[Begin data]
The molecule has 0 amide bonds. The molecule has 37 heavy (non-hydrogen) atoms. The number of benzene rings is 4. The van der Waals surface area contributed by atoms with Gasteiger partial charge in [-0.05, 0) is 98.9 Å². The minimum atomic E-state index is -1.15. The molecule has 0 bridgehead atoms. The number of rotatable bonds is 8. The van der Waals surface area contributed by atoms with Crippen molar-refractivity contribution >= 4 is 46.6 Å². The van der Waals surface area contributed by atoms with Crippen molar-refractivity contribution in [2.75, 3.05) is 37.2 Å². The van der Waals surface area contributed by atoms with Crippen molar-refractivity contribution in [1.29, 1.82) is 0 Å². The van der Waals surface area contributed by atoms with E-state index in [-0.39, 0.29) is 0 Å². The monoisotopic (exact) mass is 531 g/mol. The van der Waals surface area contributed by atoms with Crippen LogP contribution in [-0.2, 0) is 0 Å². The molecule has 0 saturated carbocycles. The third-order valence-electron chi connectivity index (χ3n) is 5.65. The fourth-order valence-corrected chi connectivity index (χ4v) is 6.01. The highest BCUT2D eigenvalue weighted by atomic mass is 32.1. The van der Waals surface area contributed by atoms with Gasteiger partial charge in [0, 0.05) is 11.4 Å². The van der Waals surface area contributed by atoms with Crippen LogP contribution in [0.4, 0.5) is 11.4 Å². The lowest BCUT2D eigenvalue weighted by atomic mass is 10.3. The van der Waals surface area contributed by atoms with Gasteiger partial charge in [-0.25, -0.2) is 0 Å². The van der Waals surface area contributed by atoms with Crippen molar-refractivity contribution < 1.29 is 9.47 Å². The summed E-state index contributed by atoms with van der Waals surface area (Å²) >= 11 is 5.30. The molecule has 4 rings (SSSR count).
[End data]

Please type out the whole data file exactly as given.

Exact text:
The molecule has 0 amide bonds. The molecule has 37 heavy (non-hydrogen) atoms. The number of benzene rings is 4. The van der Waals surface area contributed by atoms with Gasteiger partial charge in [-0.05, 0) is 98.9 Å². The minimum atomic E-state index is -1.15. The molecule has 0 bridgehead atoms. The number of rotatable bonds is 8. The van der Waals surface area contributed by atoms with Crippen molar-refractivity contribution >= 4 is 46.6 Å². The van der Waals surface area contributed by atoms with Crippen molar-refractivity contribution in [2.75, 3.05) is 37.2 Å². The van der Waals surface area contributed by atoms with Crippen molar-refractivity contribution in [1.29, 1.82) is 0 Å². The van der Waals surface area contributed by atoms with E-state index in [-0.39, 0.29) is 0 Å². The monoisotopic (exact) mass is 531 g/mol. The van der Waals surface area contributed by atoms with Crippen LogP contribution in [-0.2, 0) is 0 Å². The molecule has 0 saturated carbocycles. The third-order valence-electron chi connectivity index (χ3n) is 5.65. The fourth-order valence-corrected chi connectivity index (χ4v) is 6.01. The highest BCUT2D eigenvalue weighted by atomic mass is 32.1. The van der Waals surface area contributed by atoms with Gasteiger partial charge in [0, 0.05) is 11.4 Å². The van der Waals surface area contributed by atoms with Crippen LogP contribution in [0.4, 0.5) is 11.4 Å². The lowest BCUT2D eigenvalue weighted by atomic mass is 10.3. The van der Waals surface area contributed by atoms with Gasteiger partial charge in [-0.25, -0.2) is 0 Å². The van der Waals surface area contributed by atoms with Crippen molar-refractivity contribution < 1.29 is 9.47 Å². The summed E-state index contributed by atoms with van der Waals surface area (Å²) >= 11 is 5.30. The molecule has 4 rings (SSSR count).